Say hello to my list’s only Canadian film!
Given her strong legacy, I felt like I had to put Jamie Lee Curtis here on the list somewhere, but I was damned if it was going to be Halloween! Luckily, I read about and then found Terror Train (1980). It follows the basic slasher-movie plot, but provides several key switches on the familiar old track.
The movie opens with a mean fraternity prank, where Kenny thinks he’s going to have sex with Alana (Jamie Lee Curtis), and he follows her into the designated room, only to wind up kissing one of the cadavers from the pre-med lab. He winds up institutionalized.
Three years later the guilty students are having one last big New Year’s party on a train in costumes. Their friend Ed shows up in a Groucho Marx costume with a seemingly fake sword through his stomach. Everyone laughs at his clowning and gets on the train, but then Ed falls down dead. The killer takes Ed’s costume, kicks his body onto the tracks and boards the train. The party (featuring a cameo by the magician David Copperfield as the entertainment) and the carnage kick into high gear.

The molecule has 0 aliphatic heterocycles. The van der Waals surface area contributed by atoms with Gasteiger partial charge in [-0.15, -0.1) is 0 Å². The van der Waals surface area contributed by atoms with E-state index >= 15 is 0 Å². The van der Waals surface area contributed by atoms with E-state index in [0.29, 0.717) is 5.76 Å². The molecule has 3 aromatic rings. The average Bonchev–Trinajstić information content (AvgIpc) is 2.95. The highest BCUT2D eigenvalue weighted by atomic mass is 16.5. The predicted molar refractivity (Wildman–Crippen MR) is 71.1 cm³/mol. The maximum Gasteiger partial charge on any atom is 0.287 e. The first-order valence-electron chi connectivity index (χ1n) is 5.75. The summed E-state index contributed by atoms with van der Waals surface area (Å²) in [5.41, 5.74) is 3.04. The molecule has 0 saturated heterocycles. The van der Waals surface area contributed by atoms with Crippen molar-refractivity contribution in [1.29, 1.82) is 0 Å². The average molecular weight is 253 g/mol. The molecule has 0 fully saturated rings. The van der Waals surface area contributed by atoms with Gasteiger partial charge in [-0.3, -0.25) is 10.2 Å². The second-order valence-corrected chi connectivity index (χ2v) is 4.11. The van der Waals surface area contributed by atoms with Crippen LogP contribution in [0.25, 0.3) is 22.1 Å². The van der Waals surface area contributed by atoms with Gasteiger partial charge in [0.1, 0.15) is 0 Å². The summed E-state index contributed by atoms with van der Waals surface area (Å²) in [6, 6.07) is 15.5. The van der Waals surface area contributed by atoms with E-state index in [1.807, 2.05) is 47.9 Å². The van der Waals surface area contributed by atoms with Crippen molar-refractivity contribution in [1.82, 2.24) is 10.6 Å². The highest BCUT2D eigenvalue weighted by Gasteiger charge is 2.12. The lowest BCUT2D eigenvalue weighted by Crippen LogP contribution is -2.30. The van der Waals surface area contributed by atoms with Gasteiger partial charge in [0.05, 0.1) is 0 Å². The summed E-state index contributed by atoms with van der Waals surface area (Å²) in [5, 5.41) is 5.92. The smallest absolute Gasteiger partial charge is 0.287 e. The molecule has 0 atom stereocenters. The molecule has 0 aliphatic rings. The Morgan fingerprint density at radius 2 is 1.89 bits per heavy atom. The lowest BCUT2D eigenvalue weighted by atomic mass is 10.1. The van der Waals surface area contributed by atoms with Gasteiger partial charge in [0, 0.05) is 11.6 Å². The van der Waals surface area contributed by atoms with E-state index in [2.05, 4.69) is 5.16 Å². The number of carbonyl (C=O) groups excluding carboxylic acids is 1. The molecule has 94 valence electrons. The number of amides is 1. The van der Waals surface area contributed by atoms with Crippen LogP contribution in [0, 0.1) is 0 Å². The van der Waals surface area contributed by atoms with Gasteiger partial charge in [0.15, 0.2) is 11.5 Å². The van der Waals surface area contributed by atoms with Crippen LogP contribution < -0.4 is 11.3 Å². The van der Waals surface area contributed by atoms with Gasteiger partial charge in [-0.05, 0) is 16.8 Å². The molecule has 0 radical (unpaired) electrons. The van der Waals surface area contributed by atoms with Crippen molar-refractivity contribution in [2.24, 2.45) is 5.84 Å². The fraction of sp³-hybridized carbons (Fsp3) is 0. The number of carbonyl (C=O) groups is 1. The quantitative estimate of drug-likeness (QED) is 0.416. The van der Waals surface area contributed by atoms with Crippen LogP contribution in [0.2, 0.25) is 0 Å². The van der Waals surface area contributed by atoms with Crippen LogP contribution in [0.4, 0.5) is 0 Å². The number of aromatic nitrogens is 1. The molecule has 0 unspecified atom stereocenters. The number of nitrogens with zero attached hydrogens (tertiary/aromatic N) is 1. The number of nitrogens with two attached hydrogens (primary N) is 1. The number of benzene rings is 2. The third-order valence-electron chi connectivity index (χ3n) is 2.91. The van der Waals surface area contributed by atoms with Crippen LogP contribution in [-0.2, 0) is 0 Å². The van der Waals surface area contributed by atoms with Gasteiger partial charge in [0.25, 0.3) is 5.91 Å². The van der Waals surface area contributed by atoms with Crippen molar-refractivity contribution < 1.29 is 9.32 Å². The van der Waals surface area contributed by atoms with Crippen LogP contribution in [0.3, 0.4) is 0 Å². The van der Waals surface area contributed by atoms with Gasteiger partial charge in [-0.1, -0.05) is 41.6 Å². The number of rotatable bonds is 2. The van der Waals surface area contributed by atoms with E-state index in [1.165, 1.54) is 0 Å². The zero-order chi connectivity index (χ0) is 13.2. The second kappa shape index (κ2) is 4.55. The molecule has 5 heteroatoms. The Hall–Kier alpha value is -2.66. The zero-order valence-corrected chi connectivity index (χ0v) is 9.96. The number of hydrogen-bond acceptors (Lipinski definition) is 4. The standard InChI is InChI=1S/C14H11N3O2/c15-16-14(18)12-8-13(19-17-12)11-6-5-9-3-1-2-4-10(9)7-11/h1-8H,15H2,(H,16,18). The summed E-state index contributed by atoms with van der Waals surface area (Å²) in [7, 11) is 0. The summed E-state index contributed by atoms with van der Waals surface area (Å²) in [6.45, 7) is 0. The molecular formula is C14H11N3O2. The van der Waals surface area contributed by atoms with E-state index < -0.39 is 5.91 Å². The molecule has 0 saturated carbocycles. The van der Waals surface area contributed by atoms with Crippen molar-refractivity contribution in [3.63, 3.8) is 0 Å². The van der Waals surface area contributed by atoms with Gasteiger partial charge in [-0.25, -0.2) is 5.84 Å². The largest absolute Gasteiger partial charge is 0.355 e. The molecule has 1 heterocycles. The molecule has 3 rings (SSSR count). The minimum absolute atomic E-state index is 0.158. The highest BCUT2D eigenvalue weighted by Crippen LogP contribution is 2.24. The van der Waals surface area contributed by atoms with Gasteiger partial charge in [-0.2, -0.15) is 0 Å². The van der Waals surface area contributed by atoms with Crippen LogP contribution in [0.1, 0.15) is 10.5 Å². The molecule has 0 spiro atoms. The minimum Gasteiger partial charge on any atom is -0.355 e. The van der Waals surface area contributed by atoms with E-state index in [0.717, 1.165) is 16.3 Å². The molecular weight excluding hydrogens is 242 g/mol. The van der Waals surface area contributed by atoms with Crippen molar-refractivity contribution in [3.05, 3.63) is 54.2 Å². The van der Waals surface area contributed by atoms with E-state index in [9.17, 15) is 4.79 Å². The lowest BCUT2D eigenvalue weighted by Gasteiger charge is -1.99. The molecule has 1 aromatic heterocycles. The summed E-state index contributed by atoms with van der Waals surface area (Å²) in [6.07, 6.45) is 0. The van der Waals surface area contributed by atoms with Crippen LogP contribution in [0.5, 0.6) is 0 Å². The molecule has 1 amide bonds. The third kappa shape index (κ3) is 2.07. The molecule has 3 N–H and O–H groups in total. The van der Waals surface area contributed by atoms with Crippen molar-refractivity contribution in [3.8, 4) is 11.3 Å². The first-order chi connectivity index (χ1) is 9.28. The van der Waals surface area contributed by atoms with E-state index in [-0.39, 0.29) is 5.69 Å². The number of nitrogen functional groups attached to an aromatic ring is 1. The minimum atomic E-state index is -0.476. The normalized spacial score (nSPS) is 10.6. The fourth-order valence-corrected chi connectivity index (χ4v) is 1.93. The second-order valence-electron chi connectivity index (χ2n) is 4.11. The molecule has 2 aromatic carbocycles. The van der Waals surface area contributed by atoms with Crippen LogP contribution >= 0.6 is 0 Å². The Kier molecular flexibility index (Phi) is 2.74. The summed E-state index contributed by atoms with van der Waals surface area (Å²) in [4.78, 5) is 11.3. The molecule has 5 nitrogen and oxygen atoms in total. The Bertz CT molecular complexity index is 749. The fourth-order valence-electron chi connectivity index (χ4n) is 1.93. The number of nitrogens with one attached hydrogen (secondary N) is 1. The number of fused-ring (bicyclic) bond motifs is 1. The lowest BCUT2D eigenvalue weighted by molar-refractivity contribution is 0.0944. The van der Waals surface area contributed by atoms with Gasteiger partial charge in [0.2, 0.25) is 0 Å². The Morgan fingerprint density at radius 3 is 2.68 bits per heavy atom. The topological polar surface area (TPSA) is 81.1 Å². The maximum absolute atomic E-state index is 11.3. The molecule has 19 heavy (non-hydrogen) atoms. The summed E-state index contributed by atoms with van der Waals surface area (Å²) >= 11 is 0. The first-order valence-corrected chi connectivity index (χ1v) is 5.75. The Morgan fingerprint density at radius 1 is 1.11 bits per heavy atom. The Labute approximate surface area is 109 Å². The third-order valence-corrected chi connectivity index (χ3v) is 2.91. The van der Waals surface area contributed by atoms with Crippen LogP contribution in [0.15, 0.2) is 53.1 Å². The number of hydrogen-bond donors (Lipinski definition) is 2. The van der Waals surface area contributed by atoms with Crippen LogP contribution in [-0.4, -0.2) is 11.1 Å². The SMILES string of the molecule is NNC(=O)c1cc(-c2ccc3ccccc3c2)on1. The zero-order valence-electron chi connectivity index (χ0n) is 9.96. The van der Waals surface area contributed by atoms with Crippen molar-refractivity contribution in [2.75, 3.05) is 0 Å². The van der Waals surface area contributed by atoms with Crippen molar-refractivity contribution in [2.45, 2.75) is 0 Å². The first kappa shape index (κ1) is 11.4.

So far, business as usual. However, unlike most slasher movies, Terror Train as an effective authority figure, surprisingly in the form of Ben Johnson as the conductor, Carne. He is a much more active, dynamic character than, say, Loomis in Halloween. Carne doesn’t spend the whole movie camped out by the wrong end of the train, waiting for something to happen.
Back to Alana. One of the reasons I like her is that she has a complexity that the slasher heroine usually did not have. She is culpable in what happened to Kenny (who, you guessed it, is the costumed killer). However, she is the only one in the group to really express remorse for what they did, which gives her a dynamism as a character. She is also active in trying to deduce which member of the party is the killer, but has moments where fear temporarily gets the better of her. Terror Train really lets Curtis use her charm as an actress, even in what would soon become a tired, overused subgenre.